search for




 

Identification and Characterization of Pathogenic and Endophytic Fungal Species Associated with Pokkah Boeng Disease of Sugarcane
The Plant Pathology Journal 2017;33:238-248
Published online June 1, 2017
© 2017 The Korean Society of Plant Pathology.

Angelyn Hilton1, Huanming Zhang2, Wenying Yu3, and Won-Bo Shim1,2,*

1Department of Plant Pathology & Microbiology, Texas A&M University, College Station, TX 77843-2132, USA, 2Bioenvironmental Science, Texas A&M University, College Station, TX 77843-2132, USA, 3College of Life Sciences, Fujian Agricultural and Forestry University, Fuzhou 350002, People’s Republic of China
Correspondence to: Phone) +1-979-458-2190, FAX) +1-979-845-6483, E-mail) wbshim@tamu.edu
Received February 3, 2017; Revised March 13, 2017; Accepted March 20, 2017.
This is an Open Access article distributed under the terms of the Creative Commons Attribution Non-Commercial License (http://creativecommons.org/licenses/by-nc/4.0) which permits unrestricted noncommercial use, distribution, and reproduction in any medium, provided the original work is properly cited.
Abstract

Pokkah Boeng is a serious disease of sugarcane, which can lead to devastating yield losses in crop-producing regions, including southern China. However, there is still uncertainty about the causal agent of the disease. Our aim was to isolate and characterize the pathogen through morphological, physiological, and molecular analyses. We isolated sugarcane-colonizing fungi in Fujian, China. Isolated fungi were first assessed for their cell wall degrading enzyme capabilities, and five isolates were identified for further analysis. Internal transcribed spacer sequencing revealed that these five strains are Fusarium, Alternaria, Phoma, Phomopsis, and Epicoccum. The Fusarium isolate was further identified as F. verticillioides after Calmodulin and EF-1α gene sequencing and microscopic morphology study. Pathogenicity assay confirmed that F. verticillioides was directly responsible for disease on sugarcane. Co-inoculation of F. verticillioides with other isolated fungi did not lead to a significant difference in disease severity, refuting the idea that other cellulolytic fungi can increase disease severity as an endophyte. This is the first report characterizing pathogenic F. verticillioides on sugarcane in southern China.

Keywords : cell-wall degrading enzymes, endophytic fungi, Fusarium verticillioides, Pokkah Boeng, sugarcane
Introduction

Sugarcane is an economically important crop worldwide with many agricultural and industrial uses including animal feed, sweeteners, biofuels, and bagasse. Sugarcane is produced in tropical and subtropical countries, including southern regions of People’s Republic of China, which is now the fourth largest producer of sugarcane worldwide (Anderson-Sprecher and Wei, 2015; Koo and Taylor, 2014). China produced over 126 million ton of sugarcane in 2013, but due to recent profit losses, increasing production costs, unfavorable climatic events and disease pressures, production levels are now decreasing up to 7% each year (Anderson-Sprecher and Wei, 2015; FAO, 2015). Sugarcane is vulnerable to over 100 diseases, which can cause major declines in the annual yield of sugarcane (Matsuoka and Maccheroni, 2015). Despite the production decline, the demand for sugarcane still outweighs the annual yield making China the number one importer of sugarcane (Koo and Taylor, 2014). It is therefore critical to address the ongoing threats to the sugarcane industry in China and around the world.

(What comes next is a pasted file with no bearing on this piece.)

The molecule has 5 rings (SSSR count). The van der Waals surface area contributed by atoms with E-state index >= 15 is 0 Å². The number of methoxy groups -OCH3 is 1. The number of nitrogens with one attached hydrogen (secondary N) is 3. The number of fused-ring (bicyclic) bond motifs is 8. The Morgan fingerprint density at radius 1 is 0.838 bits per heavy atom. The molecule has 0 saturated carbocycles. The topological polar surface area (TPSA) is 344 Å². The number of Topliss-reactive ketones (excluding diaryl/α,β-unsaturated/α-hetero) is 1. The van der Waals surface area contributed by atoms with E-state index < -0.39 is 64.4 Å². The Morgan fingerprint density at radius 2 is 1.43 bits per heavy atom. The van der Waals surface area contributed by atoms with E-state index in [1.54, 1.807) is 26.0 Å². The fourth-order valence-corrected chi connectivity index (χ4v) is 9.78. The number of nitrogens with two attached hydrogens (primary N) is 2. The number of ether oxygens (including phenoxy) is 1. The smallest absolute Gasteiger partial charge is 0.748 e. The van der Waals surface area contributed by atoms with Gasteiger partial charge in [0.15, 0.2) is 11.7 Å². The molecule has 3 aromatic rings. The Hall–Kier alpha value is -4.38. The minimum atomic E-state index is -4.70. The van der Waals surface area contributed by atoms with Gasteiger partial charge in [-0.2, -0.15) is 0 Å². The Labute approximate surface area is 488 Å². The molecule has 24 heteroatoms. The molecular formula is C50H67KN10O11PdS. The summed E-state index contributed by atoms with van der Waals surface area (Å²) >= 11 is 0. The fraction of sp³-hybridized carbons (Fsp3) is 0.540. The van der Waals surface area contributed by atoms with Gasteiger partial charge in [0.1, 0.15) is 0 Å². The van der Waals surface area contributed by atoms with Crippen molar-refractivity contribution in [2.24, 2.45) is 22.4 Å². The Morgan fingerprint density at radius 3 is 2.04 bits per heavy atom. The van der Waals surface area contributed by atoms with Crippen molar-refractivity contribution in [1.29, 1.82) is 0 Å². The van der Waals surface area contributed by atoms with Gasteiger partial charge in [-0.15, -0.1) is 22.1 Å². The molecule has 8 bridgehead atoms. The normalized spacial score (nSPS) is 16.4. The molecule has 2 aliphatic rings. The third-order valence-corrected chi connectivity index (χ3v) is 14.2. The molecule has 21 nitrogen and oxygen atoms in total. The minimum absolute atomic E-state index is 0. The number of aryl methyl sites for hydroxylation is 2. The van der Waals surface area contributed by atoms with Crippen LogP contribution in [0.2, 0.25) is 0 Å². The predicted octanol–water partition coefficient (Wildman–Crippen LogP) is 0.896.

Pokkah Boeng is a re-emerging disease of sugarcane which has been found recently to cause major yield losses in most sugarcane producing regions, including South Africa, Malaysia, India, and China (Lin et al., 2014; McFarlane and Rutherford, 2005; Sidique and Nordahliawate, 2007; Singh et al., 2006; Vishwakarma et al., 2013). Pokkah Boeng disease was first described by Walker and Went in 1896, and the name originates from a Javanese for ‘malformed top’ (Martin et al., 1989). The usual symptoms include red streaking, chlorosis, malformation, and stalk rot. The disease is known to cause 10–38% yield losses in the susceptible sugarcane variety POJ 2878 (Ricaud et al., 2012). Research in India revealed overall increase in disease incidence in all sugarcane varieties from 2007 to 2013, particularly up to 90% infection in variety S224/20 (Lin et al., 2014; Moretti, 2009). Historically, the incidence of Pokkah Boeng increase following major rain events or post monsoon season. However, the disease is now present throughout the growing season during both wet and dry periods (Lin et al., 2014).

The causal agent of Pokkah Boeng is still ambiguous and disputed amongst researchers. In older literature, Fusarium moniliforme is named as the causal pathogen. However, Fusarium classification and nomenclature system has gone through its turbulent transformation, and researchers have not been able to come to a consensus on which Fusarium species is the appropriate forma specialis (f. sp.) for Pokkah Boeng pathogen. Recent studies have suggested F. sacchari, F. fujikuroi, F. verticillioides, F. andiyazi, and F. proliferatum as the causal agents (Lin et al., 2014; McFarlane and Rutherford, 2005; Sidique and Nordahliawate, 2007; Singh et al., 2006; Vishwakarma et al., 2013). This is in part due to the ambiguity of Fusarium taxonomy particularly in the Liseola section, which includes F. verticillioides, F. proliferatum and F. fujikuroi (Leslie and Summerell, 2011). Gibberella fujikuroi, or section Liseola, includes eight known mating populations, which are capable of causing disease on a wide range of crops such as maize, sugarcane, and sorghum (Bandyopadhyay et al., 2008; Kerényi et al., 1999; Zakaria et al., 2011). These species are also known to produce a variety of mycotoxins that are detrimental to human and animal health, making the study of these pathogens economically and socially significant. The classification of species falling under section Liseola has gone through both expansion and contraction since the first description of Fusarium by Wollenweber and Reinking in 1935 (Waalwijk et al., 1996; Wollenweber and Reinking, 1935). With current ambiguity surrounding the causal agent of Pokkah Boeng, one of the important needs is to characterize the etiology of pathogenic Fusarium species in sugarcane.